Ask a Necromancer, by Amanda Downum

Traveling with the Dead

And I say I’m dead, and I move.
—The Crow

Laura and several others have asked me some variation of the same question: Do dead people ever move?

I’ve talked about rigor mortis and cadaveric spasm before, and how some corpses like to toss things off the embalming table, but this question refers more to old wives’ tales of bodies sitting upright, or otherwise acting like extras in the cold open for a zombie or vampire movie. When I was just a wee deathling, I would often read “Believe it or not”-style accounts of corpses sitting up, usually attributed to the buildup of gas. I’ve personally never had a corpse sit up, no matter how gassy they might be, and every other modern mortician’s account I’ve found debunks that particular myth. Sorry to burst that spooky little bubble.

If it’s any consolation, however, many dead bodies do groan. You may have heard the phrase “death rattle”–that’s the colloquial term for terminal respiratory secretions. As a person nears death, they sometimes lose the ability to swallow, causing saliva and phlegm to build up in their throat and produce a choking or gargling sound as they breathe. Those accumulated fluids remain after death, and that same rattling moan will continue whenever air is pushed through the windpipe. I encounter it most frequently while rolling a body from side to side or lifting their head. It’s definitely an unsettling experience the first few times one hears it.

While the dead may not move on their own, they do have other options available. We have third-party transport services entirely dedicated to making long-distance removals and deliveries, and I’ve dropped off many dead people at the airport. Most of them are embalmed for shipping, but for those whose religious beliefs preclude it, ice packs and a well-sealed container are also an option. Repatriation of the deceased happens less often, but is still a regular occurrence. In cases of international travel, the necessary paperwork takes weeks to process, so thorough embalming is extremely important. Stoker may or may not be right about the dead traveling fast, but he was definitely correct about the legal assistance they require.

I recently learned that a family can choose to transport their own dead. I embalmed a man whose relatives decided to drive him out of state themselves. Given the cost of mileage and airfare, this seems entirely reasonable to me. Mind you, you must work with a licensed funeral provider on both ends of the journey for this to be legal. You can’t just pack Dad up for one last road trip without paperwork.

Another, entirely different Laura asks about people being buried or cremated with personal items like glasses and jewelry. When it comes to burial, grave goods are an ancient tradition, and you can be buried with just about anything if it fits in the casket. It’s fairly common for the deceased to wear their jewelry for a public viewing, and then have it removed and returned to the family when the casket is closed. Some families do choose to inter those valuables with the decedent, however. Exhumation is possible, after all, if someone changes their mind.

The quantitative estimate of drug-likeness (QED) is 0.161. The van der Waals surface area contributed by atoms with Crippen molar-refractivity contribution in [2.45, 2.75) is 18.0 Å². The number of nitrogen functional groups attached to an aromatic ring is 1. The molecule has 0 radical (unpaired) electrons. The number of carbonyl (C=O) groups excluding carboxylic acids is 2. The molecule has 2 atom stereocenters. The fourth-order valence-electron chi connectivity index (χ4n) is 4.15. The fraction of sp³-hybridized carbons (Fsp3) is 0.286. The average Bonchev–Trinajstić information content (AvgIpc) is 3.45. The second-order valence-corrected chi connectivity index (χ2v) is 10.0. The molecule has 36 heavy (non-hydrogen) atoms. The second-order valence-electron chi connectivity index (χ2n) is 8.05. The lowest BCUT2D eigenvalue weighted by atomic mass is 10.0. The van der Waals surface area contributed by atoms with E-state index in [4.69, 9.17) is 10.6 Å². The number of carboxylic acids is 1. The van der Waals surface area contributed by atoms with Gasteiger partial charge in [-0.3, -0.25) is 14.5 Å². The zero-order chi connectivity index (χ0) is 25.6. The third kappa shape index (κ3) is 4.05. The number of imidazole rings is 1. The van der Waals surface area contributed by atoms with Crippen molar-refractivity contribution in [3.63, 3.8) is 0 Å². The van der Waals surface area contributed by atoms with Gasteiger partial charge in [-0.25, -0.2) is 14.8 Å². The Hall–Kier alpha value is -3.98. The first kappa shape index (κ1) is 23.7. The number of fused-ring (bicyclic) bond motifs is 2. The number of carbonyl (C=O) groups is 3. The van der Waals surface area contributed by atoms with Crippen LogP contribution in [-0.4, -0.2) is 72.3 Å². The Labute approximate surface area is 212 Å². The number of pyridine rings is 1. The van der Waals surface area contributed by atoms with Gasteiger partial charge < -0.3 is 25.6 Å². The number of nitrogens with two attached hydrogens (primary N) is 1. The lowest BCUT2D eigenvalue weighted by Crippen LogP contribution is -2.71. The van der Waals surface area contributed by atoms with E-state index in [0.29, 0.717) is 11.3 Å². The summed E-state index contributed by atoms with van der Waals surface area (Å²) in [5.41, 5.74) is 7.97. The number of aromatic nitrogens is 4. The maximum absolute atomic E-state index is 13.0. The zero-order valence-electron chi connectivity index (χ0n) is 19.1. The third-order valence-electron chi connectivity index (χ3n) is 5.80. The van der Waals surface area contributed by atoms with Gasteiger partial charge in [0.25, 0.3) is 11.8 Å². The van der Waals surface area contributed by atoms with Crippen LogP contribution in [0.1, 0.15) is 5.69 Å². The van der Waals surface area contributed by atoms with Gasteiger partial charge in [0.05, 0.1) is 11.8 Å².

Cremation, on the other hand, is permanent. That may seem obvious, but we have to specifically state that during arrangement conferences and have people sign a form, so clearly someone at some point believed otherwise. When it comes to cremating grave goods, the question is simply, will it burn? Photographs, letters, stuffed animals, clothing, cigarettes–these are all things we commonly find being sent along for cremation. Metal is a different story. Medical implants like pins, screws, and joints will be left behind after the cremation process, and are usually sent off for recycling. Things like glasses and jewelry can be placed with the cremated remains if a family so chooses, but don’t belong in the retort. We can bury your uncle with his golf clubs; we cannot cremate them.

What also cannot be cremated are any medical devices that contain batteries–pacemakers, defibrillators, pain stimulators, etc. The battery will explode, and can damage the cremation chamber. These devices must be removed prior to cremation, and are also sent away for medical recycling.*

We don’t expect the general public to know about exploding pacemakers. That’s a niche sort of fact that a person could easily live their life without encountering. However, there are other things that ought not be exposed to open flame. Things like, say, live ammunition. This is why we triple-check everything where cremation is concerned. Very recently a decedent at my funeral home was being prepared for cremation after a visitation, and the crematory operator found some extra personal effects that had been slipped into their pocket. Including a bullet. Dear reader, no one in the funeral home was amused that day. No matter how funny you may think it is to send someone off “with a bang,” funerary staff are fragile creatures who should not be exposed to unexpected loud noises.

* Fun fact: when a pacemaker stops working, it beeps like a smoke detector with dying batteries. We have a box full of them waiting to be recycled. It took me at least a month working in the funeral home before I figured out what that noise was.

The dead hunger for your questions! Submit them through our form at, or ask @stillsostrange on Twitter.


Amanda Downum is the author of The Necromancer Chronicles, Dreams of Shreds & Tatters, and the World Fantasy Award-nominated collection Still So Strange. Not content with armchair necromancy, she is also a licensed mortician. She lives in Austin, TX with an invisible cat. You can summon her at a crossroads at midnight on the night of a new moon, or find her on Twitter as @stillsostrange.

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